However, and also in contrast to a Caution, a CPL can only be obtained by Court Order. A motion for a Court Order granting leave to issue a CPL may be made without notice to the other party. However, in order to obtain a CPL without notice, the moving party must generally demonstrate that an interest in that property is in question in the litigation and that the moving party has a “reasonable claim” to that interest in land.
Breach of an APS
The market value of a property increases and the vendor refuses to close. The purchaser commences a lawsuit seeking damages or specific performance of the APS. To help ensure that the vendor does not dispose of the property before the litigation is concluded, the purchaser registers a Caution against the property under section 71 of the LTA. While another purchaser could still purchase the property, it is less likely that they do so with the Caution on title. The Caution remains on title until 60 days after the closing date in the APS. Before the Caution expires, the purchaser obtains a Court Order for a CPL by demonstrating to the Court that he/she has a reasonable claim to the interest in land – as evidenced by the executed APS. The purchaser then registers the CPL on title to the property, which ensures that the vendor cannot dispose of the property before the lawsuit (regarding the vendor’s failure to close the transaction) is concluded or the Court otherwise orders the CPL to be discharged.
While not necessarily related to the breach of an APS, the Court may also grant a CPL where it appears that a property was fraudulently conveyed by a party seeking to defeat its creditors.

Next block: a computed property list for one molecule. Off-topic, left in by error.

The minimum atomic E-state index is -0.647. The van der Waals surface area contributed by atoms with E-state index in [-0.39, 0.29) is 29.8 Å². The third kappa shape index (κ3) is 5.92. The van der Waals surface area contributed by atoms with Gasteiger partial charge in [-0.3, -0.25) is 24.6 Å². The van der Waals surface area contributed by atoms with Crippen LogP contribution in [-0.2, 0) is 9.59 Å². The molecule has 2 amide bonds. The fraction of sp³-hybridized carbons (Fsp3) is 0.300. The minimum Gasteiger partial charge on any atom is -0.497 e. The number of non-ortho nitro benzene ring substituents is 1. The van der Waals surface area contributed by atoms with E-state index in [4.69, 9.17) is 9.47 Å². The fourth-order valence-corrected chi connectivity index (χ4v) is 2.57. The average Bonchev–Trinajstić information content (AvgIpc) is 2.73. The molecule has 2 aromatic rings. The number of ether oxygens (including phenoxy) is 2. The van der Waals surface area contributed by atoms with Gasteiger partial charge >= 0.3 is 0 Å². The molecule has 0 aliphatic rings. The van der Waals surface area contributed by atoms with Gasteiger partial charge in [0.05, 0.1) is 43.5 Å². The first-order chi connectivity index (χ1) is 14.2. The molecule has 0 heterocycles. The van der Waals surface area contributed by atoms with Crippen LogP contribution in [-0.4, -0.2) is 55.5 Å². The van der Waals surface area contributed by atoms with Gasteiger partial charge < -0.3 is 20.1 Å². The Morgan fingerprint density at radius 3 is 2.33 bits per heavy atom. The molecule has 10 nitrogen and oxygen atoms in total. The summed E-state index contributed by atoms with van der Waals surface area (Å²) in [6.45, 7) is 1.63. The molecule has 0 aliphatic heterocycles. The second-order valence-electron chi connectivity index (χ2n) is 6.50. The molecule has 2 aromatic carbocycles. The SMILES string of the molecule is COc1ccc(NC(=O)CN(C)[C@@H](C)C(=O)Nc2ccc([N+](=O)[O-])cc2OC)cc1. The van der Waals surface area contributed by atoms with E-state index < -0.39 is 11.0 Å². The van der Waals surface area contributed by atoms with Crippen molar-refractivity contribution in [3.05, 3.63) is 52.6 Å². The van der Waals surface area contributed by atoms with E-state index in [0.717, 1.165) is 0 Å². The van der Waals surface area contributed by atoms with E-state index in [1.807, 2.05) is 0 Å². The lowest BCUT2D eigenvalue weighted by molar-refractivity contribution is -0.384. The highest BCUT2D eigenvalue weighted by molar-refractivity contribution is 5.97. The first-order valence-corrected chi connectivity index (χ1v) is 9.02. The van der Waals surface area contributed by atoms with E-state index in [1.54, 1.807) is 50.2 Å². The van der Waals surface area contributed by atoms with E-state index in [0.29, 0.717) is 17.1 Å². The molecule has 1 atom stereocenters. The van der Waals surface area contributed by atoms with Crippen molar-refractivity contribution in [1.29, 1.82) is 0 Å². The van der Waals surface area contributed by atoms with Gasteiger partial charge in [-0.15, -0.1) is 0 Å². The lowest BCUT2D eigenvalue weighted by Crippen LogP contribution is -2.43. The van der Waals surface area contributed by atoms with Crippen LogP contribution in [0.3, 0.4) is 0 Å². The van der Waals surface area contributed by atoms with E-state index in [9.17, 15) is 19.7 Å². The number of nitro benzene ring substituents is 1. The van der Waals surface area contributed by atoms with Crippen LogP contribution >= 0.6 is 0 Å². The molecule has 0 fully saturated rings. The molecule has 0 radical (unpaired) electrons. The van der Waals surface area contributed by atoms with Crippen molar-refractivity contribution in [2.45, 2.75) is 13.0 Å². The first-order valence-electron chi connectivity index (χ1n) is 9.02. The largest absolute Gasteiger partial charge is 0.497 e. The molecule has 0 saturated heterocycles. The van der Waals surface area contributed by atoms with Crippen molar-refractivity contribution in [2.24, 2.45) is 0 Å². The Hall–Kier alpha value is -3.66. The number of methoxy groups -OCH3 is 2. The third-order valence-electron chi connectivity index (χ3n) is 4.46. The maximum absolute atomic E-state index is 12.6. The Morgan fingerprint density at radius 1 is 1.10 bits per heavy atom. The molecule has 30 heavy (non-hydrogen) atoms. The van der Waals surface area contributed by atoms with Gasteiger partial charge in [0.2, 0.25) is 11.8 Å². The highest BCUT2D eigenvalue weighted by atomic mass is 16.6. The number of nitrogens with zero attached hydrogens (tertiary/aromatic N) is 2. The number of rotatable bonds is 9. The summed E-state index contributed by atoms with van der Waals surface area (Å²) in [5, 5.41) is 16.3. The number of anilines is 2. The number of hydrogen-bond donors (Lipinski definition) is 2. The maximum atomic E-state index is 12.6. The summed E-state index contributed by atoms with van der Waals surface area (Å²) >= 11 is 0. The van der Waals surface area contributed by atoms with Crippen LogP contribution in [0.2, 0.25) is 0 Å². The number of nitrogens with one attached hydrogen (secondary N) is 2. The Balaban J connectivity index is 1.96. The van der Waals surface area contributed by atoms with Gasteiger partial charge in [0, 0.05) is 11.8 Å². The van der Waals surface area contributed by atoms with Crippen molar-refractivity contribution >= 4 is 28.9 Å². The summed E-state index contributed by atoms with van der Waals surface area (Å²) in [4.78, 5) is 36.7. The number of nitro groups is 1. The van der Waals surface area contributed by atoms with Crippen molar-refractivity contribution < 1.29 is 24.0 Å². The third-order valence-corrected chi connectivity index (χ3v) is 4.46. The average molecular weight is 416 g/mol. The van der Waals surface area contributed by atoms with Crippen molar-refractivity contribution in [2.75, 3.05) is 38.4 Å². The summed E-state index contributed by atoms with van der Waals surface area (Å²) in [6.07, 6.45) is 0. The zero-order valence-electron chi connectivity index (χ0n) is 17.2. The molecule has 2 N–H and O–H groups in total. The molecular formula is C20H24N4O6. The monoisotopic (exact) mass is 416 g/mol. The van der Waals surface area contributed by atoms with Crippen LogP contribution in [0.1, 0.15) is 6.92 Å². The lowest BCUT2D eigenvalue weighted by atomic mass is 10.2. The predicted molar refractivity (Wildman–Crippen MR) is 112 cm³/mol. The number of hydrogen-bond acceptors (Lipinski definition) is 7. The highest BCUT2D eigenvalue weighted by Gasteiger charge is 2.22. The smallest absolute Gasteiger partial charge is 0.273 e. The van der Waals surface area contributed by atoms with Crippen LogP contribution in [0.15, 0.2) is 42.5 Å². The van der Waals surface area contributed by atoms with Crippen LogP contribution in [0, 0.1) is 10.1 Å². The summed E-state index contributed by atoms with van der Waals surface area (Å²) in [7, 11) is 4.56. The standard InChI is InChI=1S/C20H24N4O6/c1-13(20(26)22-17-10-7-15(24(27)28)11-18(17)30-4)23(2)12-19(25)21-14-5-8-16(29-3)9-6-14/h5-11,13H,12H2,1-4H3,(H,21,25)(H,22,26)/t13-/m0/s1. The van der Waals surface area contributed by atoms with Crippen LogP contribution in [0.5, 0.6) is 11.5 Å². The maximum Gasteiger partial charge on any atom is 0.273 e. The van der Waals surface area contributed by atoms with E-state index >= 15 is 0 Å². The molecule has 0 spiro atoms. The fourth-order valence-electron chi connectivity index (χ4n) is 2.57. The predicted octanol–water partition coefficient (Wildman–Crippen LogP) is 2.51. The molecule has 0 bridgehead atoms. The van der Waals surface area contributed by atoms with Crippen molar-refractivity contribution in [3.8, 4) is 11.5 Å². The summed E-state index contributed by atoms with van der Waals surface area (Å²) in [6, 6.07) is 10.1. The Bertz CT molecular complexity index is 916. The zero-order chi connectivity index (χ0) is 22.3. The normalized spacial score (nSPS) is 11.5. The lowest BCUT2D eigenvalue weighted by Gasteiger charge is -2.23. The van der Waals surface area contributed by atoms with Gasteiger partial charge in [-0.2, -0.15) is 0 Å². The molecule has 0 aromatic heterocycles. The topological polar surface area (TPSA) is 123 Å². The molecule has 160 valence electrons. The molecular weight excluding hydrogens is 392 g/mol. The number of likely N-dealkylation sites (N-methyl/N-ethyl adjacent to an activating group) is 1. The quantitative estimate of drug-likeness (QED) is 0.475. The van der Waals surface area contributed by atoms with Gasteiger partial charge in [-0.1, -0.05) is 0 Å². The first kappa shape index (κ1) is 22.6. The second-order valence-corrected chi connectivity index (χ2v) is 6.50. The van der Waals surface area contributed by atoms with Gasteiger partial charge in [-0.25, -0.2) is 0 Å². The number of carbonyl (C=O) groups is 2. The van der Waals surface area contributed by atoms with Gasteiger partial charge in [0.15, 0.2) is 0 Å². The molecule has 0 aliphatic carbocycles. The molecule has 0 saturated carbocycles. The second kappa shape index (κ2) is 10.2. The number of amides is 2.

For example, a plaintiff and defendant are engaged in litigation. The defendant transfers ownership of his home into the name of a family member for little (or no) consideration. It therefore appears that the transfer was made for the purpose of hiding the defendant’s assets/preventing the plaintiff from enforcing a Judgment obtained in the litigation.
The plaintiff registers a Caution on the basis that the property was conveyed with the intention to defeat creditors.
This provides the plaintiff with some time to commence a new legal proceeding where it seeks to have the property transferred from the family member back to the defendant. If successful, this would allow the plaintiff to effectively enforce a Judgment against the defendant (for example, by seizing and selling the property that is once again registered in the defendant’s name). Within that new legal proceeding, the plaintiff can bring a motion and obtain a Court Order permitting it to register a CPL against the property.
The CPL then prevents the defendant (and/or his family member) from putting the property further out of the plaintiff’s reach/defeating enforcement efforts until the Court had determined whether the defendant had indeed made a fraudulent conveyance.
The information contained in this article is for general information only and is not intended as legal advice or opinion. Should you require any advice or assistance with this or any other issue affecting your business, then please do not hesitate to contact us.
For further information, please contact Shane Greaves by phone at (416) 593-3772 or by email at firstname.lastname@example.org